Remineralization of desalinated water: Methods and environmental impact

Alain Lesimple, Farah Ejaz Ahmed, Nidal Hilal

Research output: Contribution to journalReview articlepeer-review

Abstract

Desalinated water is not suitable for direct use as it is prone to corrosion and has adverse effects on human health and the environment. Desalinated water is slightly acidic, lacks minerals and cannot be used un-buffered, thus making remineralization an important component downstream of desalination. We systematically review remineralization requirements and regulations with respect to corrosion control, human health and agriculture needs. This includes not only concentrations of specific ions, but also relative ratios. We compare and contrast existing remineralization methods with emerging, energy-efficient methods that require less chemicals. The impact of the lack of certain minerals such as magnesium, calcium and sulfate, on health and environment are evaluated in order to guide regulatory bodies towards maintaining safe standards. Emerging methods include harvesting minerals from seawater or brine through the combination of nanofiltration membranes with others (CIX, UF, Diananofiltration) and using them to re-mineralize the product stream. This reduces the need for chemicals from an external source and thus lowers the environmental impact. This review is to be used as a tool for guiding readers in proper remineralization choices depending on their application.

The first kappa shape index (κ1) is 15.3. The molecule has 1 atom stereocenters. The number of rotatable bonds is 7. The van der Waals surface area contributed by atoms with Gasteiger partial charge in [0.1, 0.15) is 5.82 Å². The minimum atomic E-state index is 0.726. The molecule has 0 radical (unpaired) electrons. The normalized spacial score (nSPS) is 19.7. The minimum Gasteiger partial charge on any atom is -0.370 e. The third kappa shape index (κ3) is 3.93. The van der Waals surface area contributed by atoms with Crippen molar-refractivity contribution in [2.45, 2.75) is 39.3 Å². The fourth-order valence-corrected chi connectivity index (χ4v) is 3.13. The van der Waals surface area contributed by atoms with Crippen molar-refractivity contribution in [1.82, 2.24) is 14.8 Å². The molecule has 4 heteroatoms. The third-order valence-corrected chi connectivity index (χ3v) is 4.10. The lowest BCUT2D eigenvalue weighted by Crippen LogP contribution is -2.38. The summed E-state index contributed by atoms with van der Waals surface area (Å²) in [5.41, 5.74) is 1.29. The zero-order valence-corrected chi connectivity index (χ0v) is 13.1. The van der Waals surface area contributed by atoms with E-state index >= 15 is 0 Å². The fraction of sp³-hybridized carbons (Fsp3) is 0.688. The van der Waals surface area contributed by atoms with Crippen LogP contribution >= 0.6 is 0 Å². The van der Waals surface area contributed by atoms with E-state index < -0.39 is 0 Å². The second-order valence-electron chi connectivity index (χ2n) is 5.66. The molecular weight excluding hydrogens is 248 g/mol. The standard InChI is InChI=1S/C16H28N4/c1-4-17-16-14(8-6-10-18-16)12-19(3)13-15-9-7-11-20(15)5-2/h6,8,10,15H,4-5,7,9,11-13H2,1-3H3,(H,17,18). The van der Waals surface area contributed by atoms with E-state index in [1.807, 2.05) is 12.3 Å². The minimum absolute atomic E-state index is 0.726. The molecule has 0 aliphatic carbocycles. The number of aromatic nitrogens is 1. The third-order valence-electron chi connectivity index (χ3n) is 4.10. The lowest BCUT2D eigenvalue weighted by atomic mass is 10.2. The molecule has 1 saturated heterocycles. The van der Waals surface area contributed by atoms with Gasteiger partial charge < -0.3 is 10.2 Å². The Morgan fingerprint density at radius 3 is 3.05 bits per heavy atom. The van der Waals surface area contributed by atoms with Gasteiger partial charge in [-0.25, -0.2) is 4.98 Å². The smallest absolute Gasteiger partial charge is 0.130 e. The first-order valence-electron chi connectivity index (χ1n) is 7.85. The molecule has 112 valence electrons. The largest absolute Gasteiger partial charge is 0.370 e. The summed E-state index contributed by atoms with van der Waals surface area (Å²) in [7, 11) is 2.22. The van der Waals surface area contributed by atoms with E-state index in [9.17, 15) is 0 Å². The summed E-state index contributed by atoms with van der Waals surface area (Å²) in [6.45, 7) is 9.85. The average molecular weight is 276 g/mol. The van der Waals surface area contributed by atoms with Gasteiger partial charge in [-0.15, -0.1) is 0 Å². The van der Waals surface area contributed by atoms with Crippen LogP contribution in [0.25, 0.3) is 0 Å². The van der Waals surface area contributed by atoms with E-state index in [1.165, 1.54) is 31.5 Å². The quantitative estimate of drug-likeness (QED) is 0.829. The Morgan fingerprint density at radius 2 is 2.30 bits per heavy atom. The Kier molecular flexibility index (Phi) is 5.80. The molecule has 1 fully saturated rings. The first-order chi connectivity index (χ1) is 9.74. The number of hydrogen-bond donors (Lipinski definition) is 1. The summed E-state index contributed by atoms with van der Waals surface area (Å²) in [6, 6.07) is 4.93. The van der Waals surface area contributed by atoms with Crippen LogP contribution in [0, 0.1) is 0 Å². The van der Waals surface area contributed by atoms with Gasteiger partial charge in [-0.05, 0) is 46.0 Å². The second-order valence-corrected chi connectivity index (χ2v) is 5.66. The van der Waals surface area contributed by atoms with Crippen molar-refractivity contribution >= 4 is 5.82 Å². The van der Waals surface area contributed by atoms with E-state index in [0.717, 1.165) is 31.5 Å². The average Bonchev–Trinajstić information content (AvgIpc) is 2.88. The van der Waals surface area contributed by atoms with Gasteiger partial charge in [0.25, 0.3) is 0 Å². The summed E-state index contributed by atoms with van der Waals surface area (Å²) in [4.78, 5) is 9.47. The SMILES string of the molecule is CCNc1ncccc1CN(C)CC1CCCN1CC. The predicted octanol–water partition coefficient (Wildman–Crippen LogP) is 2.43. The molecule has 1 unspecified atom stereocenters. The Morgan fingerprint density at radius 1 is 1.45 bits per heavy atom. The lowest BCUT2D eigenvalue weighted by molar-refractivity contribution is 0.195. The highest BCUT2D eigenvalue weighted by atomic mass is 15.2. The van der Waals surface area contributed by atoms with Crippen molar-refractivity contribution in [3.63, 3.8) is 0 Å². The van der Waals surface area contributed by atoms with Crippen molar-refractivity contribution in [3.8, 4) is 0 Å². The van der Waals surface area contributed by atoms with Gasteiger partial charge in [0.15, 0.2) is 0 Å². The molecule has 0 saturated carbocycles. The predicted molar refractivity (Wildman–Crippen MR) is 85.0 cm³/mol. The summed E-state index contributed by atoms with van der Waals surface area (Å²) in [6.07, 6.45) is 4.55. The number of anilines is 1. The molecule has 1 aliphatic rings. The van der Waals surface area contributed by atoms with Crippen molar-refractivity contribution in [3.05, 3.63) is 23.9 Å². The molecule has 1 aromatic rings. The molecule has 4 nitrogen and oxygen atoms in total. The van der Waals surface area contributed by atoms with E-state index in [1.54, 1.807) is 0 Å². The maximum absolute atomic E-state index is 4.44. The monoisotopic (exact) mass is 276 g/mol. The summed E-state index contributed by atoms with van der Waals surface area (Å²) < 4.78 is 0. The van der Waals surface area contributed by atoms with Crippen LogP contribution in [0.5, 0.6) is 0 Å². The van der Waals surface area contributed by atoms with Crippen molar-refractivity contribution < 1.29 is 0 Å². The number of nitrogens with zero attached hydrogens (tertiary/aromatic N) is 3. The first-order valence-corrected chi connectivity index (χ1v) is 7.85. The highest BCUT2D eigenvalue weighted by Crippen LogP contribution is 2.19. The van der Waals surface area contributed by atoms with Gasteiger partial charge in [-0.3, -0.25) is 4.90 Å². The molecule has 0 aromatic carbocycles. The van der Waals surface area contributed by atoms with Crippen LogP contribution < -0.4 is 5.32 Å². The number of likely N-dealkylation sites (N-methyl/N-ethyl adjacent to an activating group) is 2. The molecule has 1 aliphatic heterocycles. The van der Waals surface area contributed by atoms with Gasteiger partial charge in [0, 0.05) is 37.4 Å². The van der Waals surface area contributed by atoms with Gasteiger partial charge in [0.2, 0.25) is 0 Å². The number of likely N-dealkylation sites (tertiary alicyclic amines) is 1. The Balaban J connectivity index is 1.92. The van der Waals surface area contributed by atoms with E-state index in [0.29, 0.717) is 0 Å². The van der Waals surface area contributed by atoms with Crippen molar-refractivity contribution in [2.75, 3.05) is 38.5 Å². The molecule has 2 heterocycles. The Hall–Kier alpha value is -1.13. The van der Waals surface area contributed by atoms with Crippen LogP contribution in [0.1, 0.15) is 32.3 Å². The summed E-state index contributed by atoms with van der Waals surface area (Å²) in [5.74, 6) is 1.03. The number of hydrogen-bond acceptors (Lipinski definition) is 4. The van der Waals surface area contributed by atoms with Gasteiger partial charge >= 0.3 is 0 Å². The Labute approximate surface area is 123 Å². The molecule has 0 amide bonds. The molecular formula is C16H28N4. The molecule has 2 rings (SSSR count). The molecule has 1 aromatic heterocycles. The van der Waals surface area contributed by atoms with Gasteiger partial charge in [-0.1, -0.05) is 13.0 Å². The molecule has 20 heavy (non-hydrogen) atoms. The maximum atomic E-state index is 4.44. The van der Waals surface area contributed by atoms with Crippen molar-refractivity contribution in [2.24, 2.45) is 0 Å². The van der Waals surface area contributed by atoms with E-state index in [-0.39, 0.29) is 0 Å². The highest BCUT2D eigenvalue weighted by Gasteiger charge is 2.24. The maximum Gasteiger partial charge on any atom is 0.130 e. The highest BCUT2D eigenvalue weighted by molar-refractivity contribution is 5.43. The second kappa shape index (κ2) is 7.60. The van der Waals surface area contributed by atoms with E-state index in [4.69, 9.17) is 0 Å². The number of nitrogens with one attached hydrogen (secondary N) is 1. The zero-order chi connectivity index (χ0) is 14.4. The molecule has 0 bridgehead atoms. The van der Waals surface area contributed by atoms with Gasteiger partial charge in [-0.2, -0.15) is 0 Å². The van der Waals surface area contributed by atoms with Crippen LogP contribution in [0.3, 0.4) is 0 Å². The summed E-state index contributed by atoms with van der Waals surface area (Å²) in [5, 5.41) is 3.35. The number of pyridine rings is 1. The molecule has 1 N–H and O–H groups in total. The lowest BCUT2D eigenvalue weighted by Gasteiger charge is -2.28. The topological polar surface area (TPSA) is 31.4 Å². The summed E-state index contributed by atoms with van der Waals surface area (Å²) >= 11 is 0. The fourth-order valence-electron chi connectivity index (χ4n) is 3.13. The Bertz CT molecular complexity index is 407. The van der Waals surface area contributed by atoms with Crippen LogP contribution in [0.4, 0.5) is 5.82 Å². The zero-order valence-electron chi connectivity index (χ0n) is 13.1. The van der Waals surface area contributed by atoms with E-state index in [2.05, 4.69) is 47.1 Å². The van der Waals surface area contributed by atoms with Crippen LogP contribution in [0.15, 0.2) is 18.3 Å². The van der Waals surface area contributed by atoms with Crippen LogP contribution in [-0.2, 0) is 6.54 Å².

Original languageEnglish (US)
Article number114692
JournalDesalination
Volume496
DOIs
StatePublished - Dec 15 2020

Keywords

  • Corrosion
  • Desalinated water
  • Human health
  • Irrigation
  • Magnesium
  • Membranes
  • Nanofiltration
  • Re-mineralization

ASJC Scopus subject areas

  • Chemistry(all)
  • Chemical Engineering(all)
  • Materials Science(all)
  • Water Science and Technology
  • Mechanical Engineering

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